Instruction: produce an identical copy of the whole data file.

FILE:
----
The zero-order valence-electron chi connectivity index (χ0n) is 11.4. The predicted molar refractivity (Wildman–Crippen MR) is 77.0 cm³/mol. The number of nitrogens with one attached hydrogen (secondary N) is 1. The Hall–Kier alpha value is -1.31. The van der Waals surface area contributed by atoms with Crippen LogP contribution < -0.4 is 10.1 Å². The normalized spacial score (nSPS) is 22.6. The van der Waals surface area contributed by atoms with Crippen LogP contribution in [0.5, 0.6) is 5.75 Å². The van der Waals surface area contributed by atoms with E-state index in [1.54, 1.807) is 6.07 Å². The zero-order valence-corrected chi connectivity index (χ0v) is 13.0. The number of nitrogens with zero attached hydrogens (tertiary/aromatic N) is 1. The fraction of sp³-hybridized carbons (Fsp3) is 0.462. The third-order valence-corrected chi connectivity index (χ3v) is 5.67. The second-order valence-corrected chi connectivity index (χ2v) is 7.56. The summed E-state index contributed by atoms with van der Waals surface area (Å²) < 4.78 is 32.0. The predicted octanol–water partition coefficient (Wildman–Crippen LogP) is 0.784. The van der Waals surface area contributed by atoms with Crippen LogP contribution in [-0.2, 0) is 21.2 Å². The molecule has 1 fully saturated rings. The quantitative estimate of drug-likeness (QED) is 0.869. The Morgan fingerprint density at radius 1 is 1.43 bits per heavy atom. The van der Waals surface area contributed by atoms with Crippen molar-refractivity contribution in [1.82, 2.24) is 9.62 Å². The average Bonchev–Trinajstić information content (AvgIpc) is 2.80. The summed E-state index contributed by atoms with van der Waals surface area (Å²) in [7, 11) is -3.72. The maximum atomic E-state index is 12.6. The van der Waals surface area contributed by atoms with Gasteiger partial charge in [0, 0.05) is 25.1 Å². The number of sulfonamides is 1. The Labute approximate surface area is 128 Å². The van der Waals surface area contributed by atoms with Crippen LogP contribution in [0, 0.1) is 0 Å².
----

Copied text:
The zero-order valence-electron chi connectivity index (χ0n) is 11.4. The predicted molar refractivity (Wildman–Crippen MR) is 77.0 cm³/mol. The number of nitrogens with one attached hydrogen (secondary N) is 1. The Hall–Kier alpha value is -1.31. The van der Waals surface area contributed by atoms with Crippen LogP contribution < -0.4 is 10.1 Å². The normalized spacial score (nSPS) is 22.6. The van der Waals surface area contributed by atoms with Crippen LogP contribution in [0.5, 0.6) is 5.75 Å². The van der Waals surface area contributed by atoms with E-state index in [1.54, 1.807) is 6.07 Å². The zero-order valence-corrected chi connectivity index (χ0v) is 13.0. The number of nitrogens with zero attached hydrogens (tertiary/aromatic N) is 1. The fraction of sp³-hybridized carbons (Fsp3) is 0.462. The third-order valence-corrected chi connectivity index (χ3v) is 5.67. The second-order valence-corrected chi connectivity index (χ2v) is 7.56. The summed E-state index contributed by atoms with van der Waals surface area (Å²) < 4.78 is 32.0. The predicted octanol–water partition coefficient (Wildman–Crippen LogP) is 0.784. The van der Waals surface area contributed by atoms with Crippen LogP contribution in [-0.2, 0) is 21.2 Å². The molecule has 1 fully saturated rings. The quantitative estimate of drug-likeness (QED) is 0.869. The Morgan fingerprint density at radius 1 is 1.43 bits per heavy atom. The van der Waals surface area contributed by atoms with Crippen molar-refractivity contribution in [1.82, 2.24) is 9.62 Å². The average Bonchev–Trinajstić information content (AvgIpc) is 2.80. The summed E-state index contributed by atoms with van der Waals surface area (Å²) in [7, 11) is -3.72. The maximum atomic E-state index is 12.6. The van der Waals surface area contributed by atoms with Gasteiger partial charge in [0, 0.05) is 25.1 Å². The number of sulfonamides is 1. The Labute approximate surface area is 128 Å². The van der Waals surface area contributed by atoms with Crippen LogP contribution in [0, 0.1) is 0 Å².